Arthur I. Cyr: NATO summit underscores durable alliance
The NATO summit in Brussels on May 25 has received relatively little attention, thanks to the crowded schedule of President Donald Trump’s visit to the Middle East and Europe.
The diplomatic whirlwind commenced with the Arab Islamic American Summit in Riyadh, Saudi Arabia. Leaders from 55 nations addressed the threat of terrorism. The NATO summit was followed almost immediately by a meeting of the G7, comprised of the world’s principal industrial nations, in Taormina, Italy. Main agenda item was the continuing debt problems of Greece.
The brief Brussels meeting nevertheless contained heavy symbolism. Remnants of the Berlin Wall, and World Trade Center destroyed in the 9/11 attacks, were dedicated.
The NATO meeting probably will prove the most significant, simply by confirming the solid durability of the alliance. NATO demonstrates unity, and these summits are positive for international stability, especially long-term. The media should focus on these realities.
Warsaw, Poland, was the site for the May 2016 NATO summit, which linked the present with the past. Invasion of Poland by Nazi Germany in 1939 sparked World War II in Europe.
The Warsaw delegates agreed to commit troops to Estonia, Latvia, Lithuania -- and Poland. Montenegro was formally invited to join NATO.
NATO also underscored commitment to Afghanistan, confirming involvement there until 2020. The senior civilian NATO representative in the country at that time was Turkey’s diplomat Ismail Aramaz. This is a particularly important point, given Turkey’s crucial front-line position against the Islamic State, and Ankara’s vexed relationship with the rest of Europe and the U.S.
British voters’ narrow but clear decision to leave the EU has generated alarm, notably among business executives as well as politicians and civil servants. They fear economic instability and even recession may result. So far, these fears have not been realized, except for the decline in value of the British pound.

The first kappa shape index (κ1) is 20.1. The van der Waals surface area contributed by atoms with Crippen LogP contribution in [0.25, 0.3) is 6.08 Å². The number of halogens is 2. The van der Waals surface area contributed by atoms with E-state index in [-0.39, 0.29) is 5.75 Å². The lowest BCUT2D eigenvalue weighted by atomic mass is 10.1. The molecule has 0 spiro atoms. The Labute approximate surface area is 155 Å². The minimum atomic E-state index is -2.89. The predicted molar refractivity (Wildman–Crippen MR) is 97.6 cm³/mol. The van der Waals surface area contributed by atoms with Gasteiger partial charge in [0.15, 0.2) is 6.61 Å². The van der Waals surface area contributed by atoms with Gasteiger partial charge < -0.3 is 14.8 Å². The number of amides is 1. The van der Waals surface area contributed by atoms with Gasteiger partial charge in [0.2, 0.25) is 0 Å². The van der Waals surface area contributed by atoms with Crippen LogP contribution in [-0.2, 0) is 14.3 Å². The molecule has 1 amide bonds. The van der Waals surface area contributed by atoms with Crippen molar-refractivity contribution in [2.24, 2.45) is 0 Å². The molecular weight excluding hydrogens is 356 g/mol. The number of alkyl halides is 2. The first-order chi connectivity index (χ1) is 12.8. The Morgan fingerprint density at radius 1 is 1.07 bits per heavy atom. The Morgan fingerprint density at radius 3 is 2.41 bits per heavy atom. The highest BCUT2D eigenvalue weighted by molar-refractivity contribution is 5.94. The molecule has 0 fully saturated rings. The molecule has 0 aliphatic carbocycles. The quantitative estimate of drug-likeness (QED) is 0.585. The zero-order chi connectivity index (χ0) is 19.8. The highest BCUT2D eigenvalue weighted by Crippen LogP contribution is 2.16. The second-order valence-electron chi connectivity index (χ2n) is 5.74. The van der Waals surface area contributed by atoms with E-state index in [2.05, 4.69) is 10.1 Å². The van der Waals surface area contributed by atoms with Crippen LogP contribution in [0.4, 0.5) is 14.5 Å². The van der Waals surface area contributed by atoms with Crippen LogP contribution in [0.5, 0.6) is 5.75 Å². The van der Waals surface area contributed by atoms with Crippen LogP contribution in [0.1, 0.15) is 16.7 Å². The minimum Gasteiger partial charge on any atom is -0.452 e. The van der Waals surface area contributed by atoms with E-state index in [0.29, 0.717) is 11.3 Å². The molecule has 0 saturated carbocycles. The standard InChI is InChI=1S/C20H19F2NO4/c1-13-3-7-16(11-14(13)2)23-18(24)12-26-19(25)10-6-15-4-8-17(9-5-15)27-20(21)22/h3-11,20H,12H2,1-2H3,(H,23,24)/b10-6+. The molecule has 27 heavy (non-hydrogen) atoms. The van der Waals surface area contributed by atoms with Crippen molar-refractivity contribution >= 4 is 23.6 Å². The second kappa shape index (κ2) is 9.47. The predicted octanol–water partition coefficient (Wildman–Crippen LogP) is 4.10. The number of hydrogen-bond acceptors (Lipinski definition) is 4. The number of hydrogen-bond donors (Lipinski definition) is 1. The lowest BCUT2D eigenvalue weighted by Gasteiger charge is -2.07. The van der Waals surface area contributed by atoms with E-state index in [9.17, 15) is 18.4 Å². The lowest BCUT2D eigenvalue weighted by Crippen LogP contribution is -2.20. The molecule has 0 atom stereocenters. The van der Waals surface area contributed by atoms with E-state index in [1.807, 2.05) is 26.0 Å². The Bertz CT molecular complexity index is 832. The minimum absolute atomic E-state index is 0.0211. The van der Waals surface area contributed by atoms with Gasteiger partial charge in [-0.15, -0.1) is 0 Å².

One important neglected point is that Britain’s long-term role as military leader in Europe and the wider Atlantic area will probably be reinforced. Starting with World War I, Britain has encouraged United States engagement with Europe, in military and also economic terms. Creation of NATO followed a series of more limited steps, preliminary building-blocks on which the final structure was created.
Article 51 of the United Nations Charter explicitly supports collective self-defense. In March 1947, representatives of Britain and France signed the Treaty of Dunkirk. The main perceived potential threat at that time was Germany. The text of the treaty stated the signatory nations would protect one another from any threat “arising from the adoption by Germany of aggression.”
By then, severe strains were growing between the Western allies and the Soviet Union. In March 1948, the Dunkirk alliance was widened into the Brussels Pact. The resulting Western Union included Belgium, Britain, France, Luxembourg and the Netherlands, and was a positive precursor to the European Economic Community established in the following decade.
Britain steadily fostered cross-Atlantic military cooperation as the Cold War developed. Foreign Secretary Ernest Bevin kept the far left of his Labour Party at bay. He was effective in dealing with European leaders in forging the European Coal and Steel Community and forming NATO. Institutional collaboration was reinforced by interpersonal dynamics, starting with Prime Minister Winston Churchill and President Franklin D. Roosevelt in World War II.
NATO continues to provide transatlantic cooperation. The current Britain-U.S. rift over publication of Manchester bombing photos by The New York Times is especially unfortunate.
-- Arthur I. Cyr is Clausen Distinguished Professor at Carthage College and author of “After the Cold War.” Contact at email@example.com.